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Ardoch Roman Fort, Perthshire, Scotland

Monday, October 19, 2009

This evening, I am posting information on one my favourite Roman sites in Scotland, namely Ardoch Fort at Braco, Perthshire.

This site is huge, extending to up to 8.5 acres. During the Roma era it experienced at least three periods of occupation-the Gask period in the late 1st century, then the Antonine period (roughly AD 140-160) and in the early 3rd century.

During the Gask period (AD 70s-80s) Ardoch was garrisoned by cohors 1 Hispanorum equitata. At this time the site was at its peak of 8.5 acres. During the Antonine period Ardoch was refurbished in its role as an outpost for the Antonine Wall but at reduced size of 5.7 acres.

In the Hunterian Museum in Glasgow can be found a tombstone found at Ardoch and dating from the Gask era. This provides an interesting human touch in recording the death of a centurion, Ammonius, of the 1st cohort of Spaniards who died after 27 yrs service, i.e.about age
45 yrs.

The video clip shows the fascinating series of ditches along the eastern side and close to one of the entrance gates. These would have been built by the soldiers themselves who were expert engineers. Not far from the eastern side is the Roman road which is just visible running NNE for about 1 mile.

The scale and extent of this site is rivalled by few comparative sites elsewhere in the Empire and is a 'must' for visitors wishing to connect with the Roman period. Access is easy.


video

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Bearsden Roman Bath-House, Scotland.

Wednesday, July 01, 2009

Today, we visited The Antonine Wall and Bearsden Roman Bath-House, Scotland.
The Antonine Wall was the northernmost frontier of the Roman'occupation. Construction was begun in 138 AD, during the reign of Emperor Antonius Pius, and continued for four years. The Antonine Wall represents an incredible part of Scotland's history. In 2008, the Antonine Wall gave World Heritage Status, from the UNESCO World Heritage Committee, it recognised as one of the most important historical sites in the world.
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After, we visited Bearsden Roman Bath-House. Bearsden Roman bath-house stood in a fortified annexe attached to Bearsden Roman fort. It was built in the years following 142 AD by the army of the Roman emperor Antonius Pius. The bath-house was used by the whole garrison and there had steam rooms, dry hot and cold rooms and hot and cold baths.
The bath-house was discovered in 1973 during excavations carried out in advance of the house construction.
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The Antonine Wall and Bearsden Roman Bath-House are remarkable examples of the survival of ancient archaeological remains. Well worth a visit.

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Bothwellhaugh Roman Bath House Strathclyde Scotland

Tuesday, February 24, 2009

This morning I visited Strathclyde Country Park near Motherwell. Here, in 1973, was discovered a bath house close to the South Calder Water and in proximity to the Bothwellhaugh Roman Fort.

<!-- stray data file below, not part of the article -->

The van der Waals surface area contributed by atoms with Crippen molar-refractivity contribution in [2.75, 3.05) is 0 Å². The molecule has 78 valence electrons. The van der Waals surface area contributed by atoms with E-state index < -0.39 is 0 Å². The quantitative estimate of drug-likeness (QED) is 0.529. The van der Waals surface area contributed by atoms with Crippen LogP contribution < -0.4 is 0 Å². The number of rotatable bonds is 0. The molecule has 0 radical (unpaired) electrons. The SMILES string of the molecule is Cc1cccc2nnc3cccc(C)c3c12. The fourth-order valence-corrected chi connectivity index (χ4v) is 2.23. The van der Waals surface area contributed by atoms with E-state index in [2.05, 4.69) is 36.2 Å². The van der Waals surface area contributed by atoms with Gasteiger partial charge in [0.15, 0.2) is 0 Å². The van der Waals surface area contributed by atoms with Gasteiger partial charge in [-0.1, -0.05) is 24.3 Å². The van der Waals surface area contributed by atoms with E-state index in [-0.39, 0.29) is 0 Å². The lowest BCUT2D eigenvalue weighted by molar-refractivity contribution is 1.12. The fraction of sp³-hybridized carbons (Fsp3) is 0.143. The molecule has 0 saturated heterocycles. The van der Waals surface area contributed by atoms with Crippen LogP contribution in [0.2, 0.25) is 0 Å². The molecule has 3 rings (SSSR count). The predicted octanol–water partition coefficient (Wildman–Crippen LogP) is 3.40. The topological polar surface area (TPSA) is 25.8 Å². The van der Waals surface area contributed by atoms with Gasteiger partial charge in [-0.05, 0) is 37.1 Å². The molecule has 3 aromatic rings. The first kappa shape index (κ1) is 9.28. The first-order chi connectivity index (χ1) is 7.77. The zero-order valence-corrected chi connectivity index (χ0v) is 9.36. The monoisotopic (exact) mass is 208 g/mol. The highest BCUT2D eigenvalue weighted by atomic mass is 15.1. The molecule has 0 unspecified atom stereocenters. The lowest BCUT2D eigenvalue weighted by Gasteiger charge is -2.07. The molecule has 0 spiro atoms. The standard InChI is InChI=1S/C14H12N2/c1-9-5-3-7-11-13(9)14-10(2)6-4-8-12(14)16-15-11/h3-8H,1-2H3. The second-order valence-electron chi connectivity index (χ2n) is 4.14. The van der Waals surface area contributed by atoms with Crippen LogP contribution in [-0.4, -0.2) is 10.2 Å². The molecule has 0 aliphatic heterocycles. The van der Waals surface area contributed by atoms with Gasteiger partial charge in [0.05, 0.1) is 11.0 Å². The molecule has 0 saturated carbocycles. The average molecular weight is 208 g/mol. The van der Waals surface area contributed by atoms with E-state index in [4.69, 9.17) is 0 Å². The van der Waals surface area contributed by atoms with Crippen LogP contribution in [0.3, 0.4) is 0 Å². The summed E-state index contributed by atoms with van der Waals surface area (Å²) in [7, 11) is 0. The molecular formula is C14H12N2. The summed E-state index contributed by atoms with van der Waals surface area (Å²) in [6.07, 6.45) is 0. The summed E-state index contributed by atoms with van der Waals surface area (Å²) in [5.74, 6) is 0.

The fort was on the line of the Roman road linking Carlisle with the Clyde.

The bath-house comprised a number of rooms: a vestibule, a cold room, two warm rooms,a hot room and a furnace room. The facility would have been restricted to about 20 soldiers at any one time.

After the Romans departed there is evidence that local "squatters" were in occupation with the building a total ruin by end of the second century AD.



video video

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Private Roman Day Tour of Perthshire

Wednesday, July 16, 2008


Today I am presenting some pictures of our day trip to Falkirk and Perthshire with a Roman Scotland theme.

We went today to Falkirk to see the remains of the Rough Castle, ( Bonnybridge) from Roman History. You can see its well preserved ramparts, highlighting the fort, and also some stretches of the Antonine Wall, which was built from AD138 to 1442. The Antonine Wall (now a World Heritage Site) was used as a means of defence. You can also find a series of pits arranged in checkerboard configuration. they once contained sharpened stakes camouflaged with twigs and foliage. these pitfalls called "lilia" were used to stop and surprise the ennemy.

Then we went to Dunning, and met a very helpful local gentleman who drove us to an ancien roman site, in the Kincladie woods. You can find there a Roman Dyke which formed part of the outer boundaries of a temporary Roman Camp . After that, we saw the Dupplin Cross, which was before in Edinburgh and then placed to the care of Historic Scotland in 2002, and has been by ST Serf Church in Dunning since that time. The Dupplin Cross dates from arround AD800.

And also, a quick visit to another ancient roman site, Ardoch Fort, which dates arround AD80 in Braco and saw the Findo Gask Ridge and the Library of Innerpeffray, which well worth the visit.

Rough Castle and Antonine Wall

Dunning

ST Serf Church and Dupplin Cross

Ardoch Fort

Innerpeffray Chapel and Library

Findo Gask Ridge

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